Dealing with clogged drains can be a pain in more ways than one. Not only can drain cleaning be time-consuming, but it can also prove costly depending on the severity of the clog. For example, a complete sewer drain cleanout via hydro jetting can cost upwards to $1,300 according to national estimates.
Fortunately, it only takes a little prevention to preserve your drains, along with your wallet. Here are a few tips you can use to keep your drains clear and your household repair budget intact.
Dispose Your Food Waste Properly
With most kitchen sinks equipped with a garbage disposal, it's easy to rely on it to get rid of your food waste. But the food waste you dump in your garbage disposal seldom disappears entirely. Bits of food waste can stick to drains and sewer pipes, eventually building into a clog with enough time and organic matter.
Instead of giving your food waste a one-way trip down the drain, consider other methods of disposal. For instance, scrape leftover food off your plates into the garbage instead of the garbage disposal. Keep in mind that your disposal is only meant to deal with tiny bits of leftover food as you wash dishes.
You can also create a compost pile and get rid your food waste that way. Composted waste also doubles as fertilizer, which could come in handy if you're an avid gardener.
Collect Grease and Oils
Using your drains to get rid of unwanted grease can be a short-term solution with plenty of long-term problems. Hot grease will eventually cool and congeal into a solid mass as it travels down the drain. The end result is a clog formation that traps other particles until it creates a complete blockage.
You can save yourself and your drains the trouble caused by grease clogs by storing your used grease in a metal canister or glass jar. Then you can either reuse the grease you've saved or toss the container in the garbage.
Screen Out Hair and Lint
Whether it's human hair or pet hair, watching those long strands go down your sink or bathtub drain can have consequences later on. Hairs can combine with soap scum and other particles to create massive clogs. Hair can also get tangled up in pop-up stoppers on bathroom sinks, which means you'll have to remove the stopper and spend a few unpleasant moments pulling hair out of it.
You can prevent these problems by installing a mesh screen in your tub or sink drain. A fine mesh will help capture hair, dental floss and anything else that's not supposed to go down your drains before they have a chance to create clogs.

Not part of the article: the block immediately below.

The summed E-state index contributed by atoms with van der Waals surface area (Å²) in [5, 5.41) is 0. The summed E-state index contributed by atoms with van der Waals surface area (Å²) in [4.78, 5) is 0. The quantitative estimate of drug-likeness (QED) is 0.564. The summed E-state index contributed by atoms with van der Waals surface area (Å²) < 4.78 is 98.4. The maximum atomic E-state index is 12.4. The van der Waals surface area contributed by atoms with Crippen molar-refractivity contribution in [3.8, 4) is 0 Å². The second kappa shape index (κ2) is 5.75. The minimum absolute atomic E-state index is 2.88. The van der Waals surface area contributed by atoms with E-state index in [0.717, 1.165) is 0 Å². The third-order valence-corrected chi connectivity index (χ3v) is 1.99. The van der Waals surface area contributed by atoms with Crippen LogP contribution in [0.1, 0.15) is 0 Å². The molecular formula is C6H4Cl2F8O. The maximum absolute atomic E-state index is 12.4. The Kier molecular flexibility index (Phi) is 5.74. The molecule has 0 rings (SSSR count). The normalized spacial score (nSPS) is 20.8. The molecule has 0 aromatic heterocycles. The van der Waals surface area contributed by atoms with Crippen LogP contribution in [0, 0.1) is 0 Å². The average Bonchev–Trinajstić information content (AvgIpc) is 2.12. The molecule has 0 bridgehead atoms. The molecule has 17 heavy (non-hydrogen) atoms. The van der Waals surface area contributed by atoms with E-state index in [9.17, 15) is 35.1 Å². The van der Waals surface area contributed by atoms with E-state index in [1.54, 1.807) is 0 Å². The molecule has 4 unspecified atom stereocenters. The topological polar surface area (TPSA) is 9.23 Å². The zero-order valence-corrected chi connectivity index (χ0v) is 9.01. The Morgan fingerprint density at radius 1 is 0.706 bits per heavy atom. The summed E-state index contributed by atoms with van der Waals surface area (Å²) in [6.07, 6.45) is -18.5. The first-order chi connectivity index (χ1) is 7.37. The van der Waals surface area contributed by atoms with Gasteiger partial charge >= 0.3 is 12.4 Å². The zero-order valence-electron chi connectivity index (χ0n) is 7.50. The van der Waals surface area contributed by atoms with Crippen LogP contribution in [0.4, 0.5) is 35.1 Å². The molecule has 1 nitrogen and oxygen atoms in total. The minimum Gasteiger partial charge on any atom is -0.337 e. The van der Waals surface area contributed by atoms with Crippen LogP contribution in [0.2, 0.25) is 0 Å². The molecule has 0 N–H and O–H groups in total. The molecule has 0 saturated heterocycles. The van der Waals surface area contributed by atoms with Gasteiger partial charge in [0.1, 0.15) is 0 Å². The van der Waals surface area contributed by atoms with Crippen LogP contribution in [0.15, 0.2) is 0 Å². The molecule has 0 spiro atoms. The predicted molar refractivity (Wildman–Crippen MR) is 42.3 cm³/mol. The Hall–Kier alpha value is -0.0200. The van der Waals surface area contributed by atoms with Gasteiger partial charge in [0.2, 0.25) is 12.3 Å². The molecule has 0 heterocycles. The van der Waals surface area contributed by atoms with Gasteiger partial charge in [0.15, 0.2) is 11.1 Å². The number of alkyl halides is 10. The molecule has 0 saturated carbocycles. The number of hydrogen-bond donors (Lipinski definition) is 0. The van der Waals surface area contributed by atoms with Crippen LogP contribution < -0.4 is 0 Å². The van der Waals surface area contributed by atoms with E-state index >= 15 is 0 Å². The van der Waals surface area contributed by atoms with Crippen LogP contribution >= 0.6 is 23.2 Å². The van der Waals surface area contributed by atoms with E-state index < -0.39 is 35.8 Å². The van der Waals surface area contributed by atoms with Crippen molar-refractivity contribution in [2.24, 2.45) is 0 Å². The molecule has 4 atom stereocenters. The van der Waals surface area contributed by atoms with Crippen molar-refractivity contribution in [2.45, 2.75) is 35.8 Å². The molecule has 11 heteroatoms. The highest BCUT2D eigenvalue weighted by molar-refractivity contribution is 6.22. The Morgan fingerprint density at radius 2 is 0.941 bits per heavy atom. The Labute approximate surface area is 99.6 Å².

Lint and stray bits of fabric can also do a number on your washing machine's drain. Installing a mesh lint trap on the end of your washing machine's discharge hose can help keep lint out of your drain.
Avoid Using Caustic Drain Cleaners
Chemical drain cleaners are often the go-to solution for tackling minor clogs. While most drain cleaners seem to work like magic, the way they work has the potential to slowly damage your drains and sewer plumbing over time.
Most drain cleaners are made from caustic compounds that dissolve fats and other organic matter. These compounds can also generate enough heat to soften and melt PVC drain pipes. Drain cleaners can also react with stainless steel and aluminum, leading to corrosion or toxic fumes. Pipes already damaged by corrosion can experience further damage when using chemical drain cleaners.
Your best bet is to put away the drain cleaner and take a different approach to clog busting. For minor clogs, you can use a handheld drain snake to break through the blockage. Particularly stubborn clogs may require the intervention of a skilled plumber and a heavy-duty plumbing snake or hydro jet tool. Local drain repair services have further suggestions of what to use instead to preserve your drains.Share
25 May 2018
Hello. My name is Anna, and I have lived in a home with a septic tank for the past nine years. Throughout this time, I have learned a lot about septic systems and what sort of maintenance needs to be done to keep them working perfectly. I want to pass that knowledge on to you. This blog will tell you what a septic system is and how it works. I will also discuss the pros and cons of having a septic system versus a public sewer. Finally, I will give you some tips and rules on how to care for your septic system.